Last week this lefty carried a handful of swollen fingers to my health care provider. The index finger, especially begged for attention and so did I.
After careful examination, a blood draw and the results, an anti-inflammatory drug is now in my system. I hope that the medicine will ease my pain or at least keep it under control.
My maternal grandmother, Edith Siner suffered from osteoarthritis. The metabolic bone disorder touched on every joint in her body. She was an invalid for the last fifteen years of her life.
I don't believe that I should point this crooked finger at heredity, entirely. It has been a very long time since anyone called me a spring chicken.
Paul's brief vacation is nearly over. This week he has an appointment with his dermatologist at the VA in Indianapolis. Skin cancers are an on-going problem for him.
Several weeks ago, I wrote about icicles. I mentioned that we heard something hit the little blue house at the end of the road one evening, around the first of the year, while we were watching TV.
My hero went outside to investigate. Armed with a flashlight, he found a large icicle lying on the snow covered ground in pieces, on the west side of the structure. The little fighter that lives here took down several more of the unarmed enemy.
Well folks, like someone-sided wars, those icicles might have gotten a bad rap, tap and slap, needlessly.
While taking inventory of my closet, I discovered what could have been the thud heard on that night.
I noticed an empty space in the corner of a high shelf, along the west wall where a beautiful touch lamp was stored.
I found the conversation piece lying on the floor behind several boxes of fashion boots and summer shoes. Shards of frosted glass were everywhere. A bag of cedar balls lay scattered amid the ruins.
Two boxes of vintage Christmas tree ornaments fell to the floor as well. Several shattered.
Now I wonder; why did that ghost do that? Another thing, she or he had better not mess with my Wii Play!
Today city workers pruned limbs and removed the associated debris from the north fence line of Restlawn Cemetery.
I am especially grateful to them, because we own the adjoining property.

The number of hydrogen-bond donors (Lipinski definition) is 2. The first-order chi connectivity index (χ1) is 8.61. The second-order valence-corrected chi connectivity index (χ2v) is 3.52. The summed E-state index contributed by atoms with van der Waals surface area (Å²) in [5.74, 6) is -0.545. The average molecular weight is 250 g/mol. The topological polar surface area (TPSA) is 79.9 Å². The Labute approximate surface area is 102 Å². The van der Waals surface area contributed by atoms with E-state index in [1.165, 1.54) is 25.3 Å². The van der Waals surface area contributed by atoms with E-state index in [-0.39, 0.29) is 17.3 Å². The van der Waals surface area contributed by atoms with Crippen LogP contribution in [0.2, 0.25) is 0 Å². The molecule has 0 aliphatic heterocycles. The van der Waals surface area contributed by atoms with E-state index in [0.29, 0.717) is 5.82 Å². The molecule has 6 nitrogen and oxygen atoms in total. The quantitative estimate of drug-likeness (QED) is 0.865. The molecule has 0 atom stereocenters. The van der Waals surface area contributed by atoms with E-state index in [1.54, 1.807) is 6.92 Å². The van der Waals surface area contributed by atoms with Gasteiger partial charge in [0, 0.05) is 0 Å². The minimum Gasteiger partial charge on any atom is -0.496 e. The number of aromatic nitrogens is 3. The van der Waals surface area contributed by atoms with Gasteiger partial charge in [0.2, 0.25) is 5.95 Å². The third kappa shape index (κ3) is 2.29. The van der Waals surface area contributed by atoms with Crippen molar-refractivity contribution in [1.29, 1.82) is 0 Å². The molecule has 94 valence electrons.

We began working on both side of the fence in the fall and plan to continue our project in the spring.
Now the stones, upright and flat, belonging to folks long forgotten and of those more recently set are visible.
Several folks buried along that old rusty wrought iron north fence of Rest lawn were family friends.
All were loved ones of someone and all are very special neighbors to us.
Come springtime the peonies and well-established Iris will have plenty of elbowroom to spread their wings and bloom.
The honeysuckle vine's trumpet-like blooms will welcome the beautiful birds, busy bees, flitting butterflies, and a variety of happy insects. The yucca plant's showy panicle of white blossoms will unfold.
Maybe a cottontail that I met back a season or more will dig in beside little Rosie's stone and birth another litter of four.
The peaceful graveyard will awaken and be teeming with new life and the grass, lush and green.
Maybe I will make clover chains, again, this spring, for sentimental reasons- for old time's sake. Mother would like that.
Again, I say, "Thank you!" We appreciate all that you do, for the city owned cemeteries and parks and all, in your keep, in and around the City of Brazil.
Now I must go. Tootsie Mae is waiting patiently for a treat, her singing lesson and a second treat, if she yodels and hit is the puppy pad on a high note.
I can be reached by phone at 446-4852 or by email at firstname.lastname@example.org.